Vanderbilt professor leads discussion on myths behind mental illness, gun violence

Jonathan+Metzl%2C+Frederick+B.+Rentschler+II+Professor+of+Sociology+and+Psychiatry+and+Director+of+the+Center+for+Medicine%2C+Health+and+Society+at+Vanderbilt+University%2C+speaks+on+the+political+intracacies+surrounding+mass+shootings.++The+lecture+took+place+at+the+Levis+Faculty+Center+on+Thursday%2C+Mar.+19.
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Vanderbilt professor leads discussion on myths behind mental illness, gun violence

Jonathan Metzl, Frederick B. Rentschler II Professor of Sociology and Psychiatry and Director of the Center for Medicine, Health and Society at Vanderbilt University, speaks on the political intracacies surrounding mass shootings.  The lecture took place at the Levis Faculty Center on Thursday, Mar. 19.

Jonathan Metzl, Frederick B. Rentschler II Professor of Sociology and Psychiatry and Director of the Center for Medicine, Health and Society at Vanderbilt University, speaks on the political intracacies surrounding mass shootings. The lecture took place at the Levis Faculty Center on Thursday, Mar. 19.

Quentin Shaw

Jonathan Metzl, Frederick B. Rentschler II Professor of Sociology and Psychiatry and Director of the Center for Medicine, Health and Society at Vanderbilt University, speaks on the political intracacies surrounding mass shootings. The lecture took place at the Levis Faculty Center on Thursday, Mar. 19.

Quentin Shaw

Quentin Shaw

Jonathan Metzl, Frederick B. Rentschler II Professor of Sociology and Psychiatry and Director of the Center for Medicine, Health and Society at Vanderbilt University, speaks on the political intracacies surrounding mass shootings. The lecture took place at the Levis Faculty Center on Thursday, Mar. 19.

By Cori Lippert, Staff Writer

Vanderbilt University professor Jonathan Metzl spoke at the Levis Faculty Center on Thursday and highlighted three myths surrounding mental illness and gun violence.

Metzl said it is important to have these discussions because of the national conversation about gun safety in society.

“I talked about three myths that I think underlie the stereotype of assuming people’s mental illnesses are violent,” Metzl said. “I hope people come away thinking more critically about those automatic assumptions that mentally ill people are dangerous or are shooters.”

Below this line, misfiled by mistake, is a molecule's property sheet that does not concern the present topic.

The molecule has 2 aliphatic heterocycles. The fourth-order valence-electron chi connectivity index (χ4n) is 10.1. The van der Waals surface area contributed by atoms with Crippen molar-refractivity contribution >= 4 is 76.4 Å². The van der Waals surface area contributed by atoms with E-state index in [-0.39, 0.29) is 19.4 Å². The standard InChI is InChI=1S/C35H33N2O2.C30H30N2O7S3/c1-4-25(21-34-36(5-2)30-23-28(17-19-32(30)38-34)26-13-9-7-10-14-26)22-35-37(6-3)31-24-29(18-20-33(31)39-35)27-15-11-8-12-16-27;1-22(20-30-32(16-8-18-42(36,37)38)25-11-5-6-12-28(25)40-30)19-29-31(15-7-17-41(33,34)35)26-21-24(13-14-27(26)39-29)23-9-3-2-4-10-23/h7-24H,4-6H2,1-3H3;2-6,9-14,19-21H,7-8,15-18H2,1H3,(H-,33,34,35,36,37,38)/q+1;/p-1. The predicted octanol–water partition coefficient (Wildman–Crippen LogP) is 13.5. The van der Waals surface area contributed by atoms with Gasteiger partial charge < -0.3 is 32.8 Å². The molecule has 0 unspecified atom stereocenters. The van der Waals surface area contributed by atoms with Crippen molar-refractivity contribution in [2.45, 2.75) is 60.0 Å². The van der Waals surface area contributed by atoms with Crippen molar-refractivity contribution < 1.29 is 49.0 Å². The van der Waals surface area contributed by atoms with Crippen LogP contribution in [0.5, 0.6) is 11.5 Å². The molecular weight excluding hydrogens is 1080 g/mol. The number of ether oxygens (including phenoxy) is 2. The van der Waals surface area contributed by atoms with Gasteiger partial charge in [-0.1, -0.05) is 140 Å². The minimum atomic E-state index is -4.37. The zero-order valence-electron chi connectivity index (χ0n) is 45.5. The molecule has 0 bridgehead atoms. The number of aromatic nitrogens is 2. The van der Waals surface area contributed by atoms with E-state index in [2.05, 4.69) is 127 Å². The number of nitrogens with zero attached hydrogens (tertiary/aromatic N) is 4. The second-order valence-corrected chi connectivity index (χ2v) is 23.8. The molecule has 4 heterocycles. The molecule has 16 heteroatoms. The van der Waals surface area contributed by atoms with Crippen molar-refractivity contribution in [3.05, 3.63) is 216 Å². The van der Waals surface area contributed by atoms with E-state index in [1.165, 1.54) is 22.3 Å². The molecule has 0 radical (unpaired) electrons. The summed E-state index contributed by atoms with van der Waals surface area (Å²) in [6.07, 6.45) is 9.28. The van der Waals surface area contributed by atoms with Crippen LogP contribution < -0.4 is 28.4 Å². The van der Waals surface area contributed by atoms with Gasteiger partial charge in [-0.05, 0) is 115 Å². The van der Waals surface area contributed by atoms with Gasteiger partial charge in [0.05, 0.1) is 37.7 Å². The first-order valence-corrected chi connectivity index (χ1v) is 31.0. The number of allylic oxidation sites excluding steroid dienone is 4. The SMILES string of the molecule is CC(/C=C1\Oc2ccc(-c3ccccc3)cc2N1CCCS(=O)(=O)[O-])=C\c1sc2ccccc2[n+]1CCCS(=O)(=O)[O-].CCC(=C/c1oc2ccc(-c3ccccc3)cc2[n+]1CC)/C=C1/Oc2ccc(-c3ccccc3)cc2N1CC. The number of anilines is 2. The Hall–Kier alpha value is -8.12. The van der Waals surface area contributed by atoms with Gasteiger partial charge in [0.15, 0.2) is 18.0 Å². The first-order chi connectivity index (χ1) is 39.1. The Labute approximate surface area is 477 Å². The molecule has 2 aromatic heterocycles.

Metzl highlighted the stereotype that people with a mental illness have a higher risk of violence. He said there is little data on the connection between people with a mental illness and violence.

He also gave a list of risk factors related to gun violence, which include alcohol and guns, past history of violence, lack of gun training, access to firearms and “knowing someone,” since many gun violence happens within social networks.

Another myth Metzl highlighted is the idea psychiatrists can predict which one of their patients is more likely to commit gun violence or is going to commit gun violence.

He talked about the difficulty psychiatrists experience in making these claims, especially since most mental illnesses do not have any connection to violent tendencies.

“I think that mental health practitioners, like myself, need to be a part of the conversation to make it easier; not so much about ‘are we going to diagnose the mass shooter?’ but to say ‘why do we need so many guns?’ ‘What kind of society do we live in?’” Metzl said.

The last myth he addressed is the idea of the “dangerous loner.” Mass shootings always spark up the debate among neuroscientists and psychiatrists about what is going on inside the shooter’s brain, he said.  

Metzl also argued the different approaches society tends to take towards those who can own guns and those who cannot.

Metzl discussed the Black Panthers in the 1960s, and how society calls for gun control when Black people own guns. However, when White people decide to arm themselves, society tends to blame mental illness as the factor behind violent behavior, Metzl said.

Metzl repeated throughout his lecture that he is not trying to take away America’s guns.

“For too long we have been pushed into these completely ridiculous polls of pro- or anti-gun, and I think it is important to keep trying to create a middle ground where it’s safe for people to talk amongst the political divide,” Metzl said.

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